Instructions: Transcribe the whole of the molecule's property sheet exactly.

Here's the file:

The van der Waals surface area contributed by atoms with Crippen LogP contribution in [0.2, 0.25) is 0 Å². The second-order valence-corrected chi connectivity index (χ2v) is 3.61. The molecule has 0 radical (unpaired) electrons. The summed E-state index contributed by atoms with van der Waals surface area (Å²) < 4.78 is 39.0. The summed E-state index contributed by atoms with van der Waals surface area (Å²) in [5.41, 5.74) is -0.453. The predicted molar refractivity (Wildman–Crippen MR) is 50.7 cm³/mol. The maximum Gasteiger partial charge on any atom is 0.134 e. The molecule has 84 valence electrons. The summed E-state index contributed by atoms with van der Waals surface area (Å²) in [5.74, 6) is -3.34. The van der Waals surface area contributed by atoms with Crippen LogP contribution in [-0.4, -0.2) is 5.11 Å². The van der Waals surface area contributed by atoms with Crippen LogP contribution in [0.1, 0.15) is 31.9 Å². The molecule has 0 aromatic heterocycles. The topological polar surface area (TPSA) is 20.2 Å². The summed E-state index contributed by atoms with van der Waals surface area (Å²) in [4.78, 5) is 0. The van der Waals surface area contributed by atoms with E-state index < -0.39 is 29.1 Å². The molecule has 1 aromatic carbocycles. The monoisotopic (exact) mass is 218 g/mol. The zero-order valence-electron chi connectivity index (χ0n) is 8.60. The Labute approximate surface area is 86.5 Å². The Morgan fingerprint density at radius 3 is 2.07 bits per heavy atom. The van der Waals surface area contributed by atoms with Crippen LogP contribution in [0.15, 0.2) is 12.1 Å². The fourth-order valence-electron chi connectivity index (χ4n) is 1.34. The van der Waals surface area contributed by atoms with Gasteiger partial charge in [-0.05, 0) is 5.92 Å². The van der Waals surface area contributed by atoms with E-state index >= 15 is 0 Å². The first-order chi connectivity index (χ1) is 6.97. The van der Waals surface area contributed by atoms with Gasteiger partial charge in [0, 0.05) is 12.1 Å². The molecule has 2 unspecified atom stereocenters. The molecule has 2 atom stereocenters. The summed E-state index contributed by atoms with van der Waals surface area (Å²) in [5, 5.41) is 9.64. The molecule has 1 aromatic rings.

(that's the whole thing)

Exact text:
The van der Waals surface area contributed by atoms with Crippen LogP contribution in [0.2, 0.25) is 0 Å². The second-order valence-corrected chi connectivity index (χ2v) is 3.61. The molecule has 0 radical (unpaired) electrons. The summed E-state index contributed by atoms with van der Waals surface area (Å²) < 4.78 is 39.0. The summed E-state index contributed by atoms with van der Waals surface area (Å²) in [5.41, 5.74) is -0.453. The predicted molar refractivity (Wildman–Crippen MR) is 50.7 cm³/mol. The maximum Gasteiger partial charge on any atom is 0.134 e. The molecule has 84 valence electrons. The summed E-state index contributed by atoms with van der Waals surface area (Å²) in [5.74, 6) is -3.34. The van der Waals surface area contributed by atoms with Crippen LogP contribution in [-0.4, -0.2) is 5.11 Å². The van der Waals surface area contributed by atoms with Crippen LogP contribution in [0.1, 0.15) is 31.9 Å². The molecule has 0 aromatic heterocycles. The topological polar surface area (TPSA) is 20.2 Å². The summed E-state index contributed by atoms with van der Waals surface area (Å²) in [4.78, 5) is 0. The van der Waals surface area contributed by atoms with E-state index < -0.39 is 29.1 Å². The molecule has 1 aromatic carbocycles. The monoisotopic (exact) mass is 218 g/mol. The zero-order valence-electron chi connectivity index (χ0n) is 8.60. The Labute approximate surface area is 86.5 Å². The Morgan fingerprint density at radius 3 is 2.07 bits per heavy atom. The van der Waals surface area contributed by atoms with Crippen LogP contribution in [0.15, 0.2) is 12.1 Å². The fourth-order valence-electron chi connectivity index (χ4n) is 1.34. The van der Waals surface area contributed by atoms with Gasteiger partial charge in [-0.05, 0) is 5.92 Å². The van der Waals surface area contributed by atoms with E-state index >= 15 is 0 Å². The first-order chi connectivity index (χ1) is 6.97. The van der Waals surface area contributed by atoms with Gasteiger partial charge in [0, 0.05) is 12.1 Å². The molecule has 2 unspecified atom stereocenters. The molecule has 2 atom stereocenters. The summed E-state index contributed by atoms with van der Waals surface area (Å²) in [5, 5.41) is 9.64. The molecule has 1 aromatic rings.